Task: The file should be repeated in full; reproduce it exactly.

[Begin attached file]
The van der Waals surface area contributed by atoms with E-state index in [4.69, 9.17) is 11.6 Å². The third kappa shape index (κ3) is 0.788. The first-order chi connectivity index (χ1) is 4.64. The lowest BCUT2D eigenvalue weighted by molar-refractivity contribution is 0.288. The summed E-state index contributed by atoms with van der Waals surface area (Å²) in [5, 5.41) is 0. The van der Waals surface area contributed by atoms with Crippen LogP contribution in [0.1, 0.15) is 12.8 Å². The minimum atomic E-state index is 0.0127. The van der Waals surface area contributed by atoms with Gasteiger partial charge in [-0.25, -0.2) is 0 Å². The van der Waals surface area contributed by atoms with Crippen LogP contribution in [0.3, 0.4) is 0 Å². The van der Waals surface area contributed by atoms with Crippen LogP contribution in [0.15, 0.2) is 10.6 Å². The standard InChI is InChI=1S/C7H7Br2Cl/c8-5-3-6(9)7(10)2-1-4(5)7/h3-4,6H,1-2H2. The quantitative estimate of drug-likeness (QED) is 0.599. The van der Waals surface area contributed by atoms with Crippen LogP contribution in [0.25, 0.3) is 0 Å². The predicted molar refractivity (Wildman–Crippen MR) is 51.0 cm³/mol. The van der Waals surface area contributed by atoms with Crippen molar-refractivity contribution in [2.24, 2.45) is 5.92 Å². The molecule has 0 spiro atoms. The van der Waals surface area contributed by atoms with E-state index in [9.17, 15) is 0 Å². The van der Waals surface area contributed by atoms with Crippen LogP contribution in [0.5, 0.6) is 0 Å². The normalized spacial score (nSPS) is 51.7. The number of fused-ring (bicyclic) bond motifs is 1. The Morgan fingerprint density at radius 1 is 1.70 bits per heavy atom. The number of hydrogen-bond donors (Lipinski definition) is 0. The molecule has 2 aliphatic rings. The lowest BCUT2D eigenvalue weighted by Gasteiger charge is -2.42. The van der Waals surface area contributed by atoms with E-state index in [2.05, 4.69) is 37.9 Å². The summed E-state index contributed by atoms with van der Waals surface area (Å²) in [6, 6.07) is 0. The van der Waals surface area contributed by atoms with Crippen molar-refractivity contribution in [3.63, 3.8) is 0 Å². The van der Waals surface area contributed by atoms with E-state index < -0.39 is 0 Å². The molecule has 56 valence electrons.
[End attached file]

The van der Waals surface area contributed by atoms with E-state index in [4.69, 9.17) is 11.6 Å². The third kappa shape index (κ3) is 0.788. The first-order chi connectivity index (χ1) is 4.64. The lowest BCUT2D eigenvalue weighted by molar-refractivity contribution is 0.288. The summed E-state index contributed by atoms with van der Waals surface area (Å²) in [5, 5.41) is 0. The van der Waals surface area contributed by atoms with Crippen LogP contribution in [0.1, 0.15) is 12.8 Å². The minimum atomic E-state index is 0.0127. The van der Waals surface area contributed by atoms with Gasteiger partial charge in [-0.25, -0.2) is 0 Å². The van der Waals surface area contributed by atoms with Crippen LogP contribution in [0.3, 0.4) is 0 Å². The van der Waals surface area contributed by atoms with Crippen LogP contribution in [0.15, 0.2) is 10.6 Å². The standard InChI is InChI=1S/C7H7Br2Cl/c8-5-3-6(9)7(10)2-1-4(5)7/h3-4,6H,1-2H2. The quantitative estimate of drug-likeness (QED) is 0.599. The van der Waals surface area contributed by atoms with Crippen LogP contribution in [0.25, 0.3) is 0 Å². The predicted molar refractivity (Wildman–Crippen MR) is 51.0 cm³/mol. The van der Waals surface area contributed by atoms with Crippen molar-refractivity contribution in [2.24, 2.45) is 5.92 Å². The molecule has 0 spiro atoms. The van der Waals surface area contributed by atoms with E-state index in [9.17, 15) is 0 Å². The van der Waals surface area contributed by atoms with Crippen LogP contribution in [0.5, 0.6) is 0 Å². The normalized spacial score (nSPS) is 51.7. The number of fused-ring (bicyclic) bond motifs is 1. The Morgan fingerprint density at radius 1 is 1.70 bits per heavy atom. The number of hydrogen-bond donors (Lipinski definition) is 0. The molecule has 2 aliphatic rings. The lowest BCUT2D eigenvalue weighted by Gasteiger charge is -2.42. The van der Waals surface area contributed by atoms with E-state index in [2.05, 4.69) is 37.9 Å². The summed E-state index contributed by atoms with van der Waals surface area (Å²) in [6, 6.07) is 0. The van der Waals surface area contributed by atoms with Crippen molar-refractivity contribution in [3.63, 3.8) is 0 Å². The van der Waals surface area contributed by atoms with E-state index < -0.39 is 0 Å². The molecule has 56 valence electrons.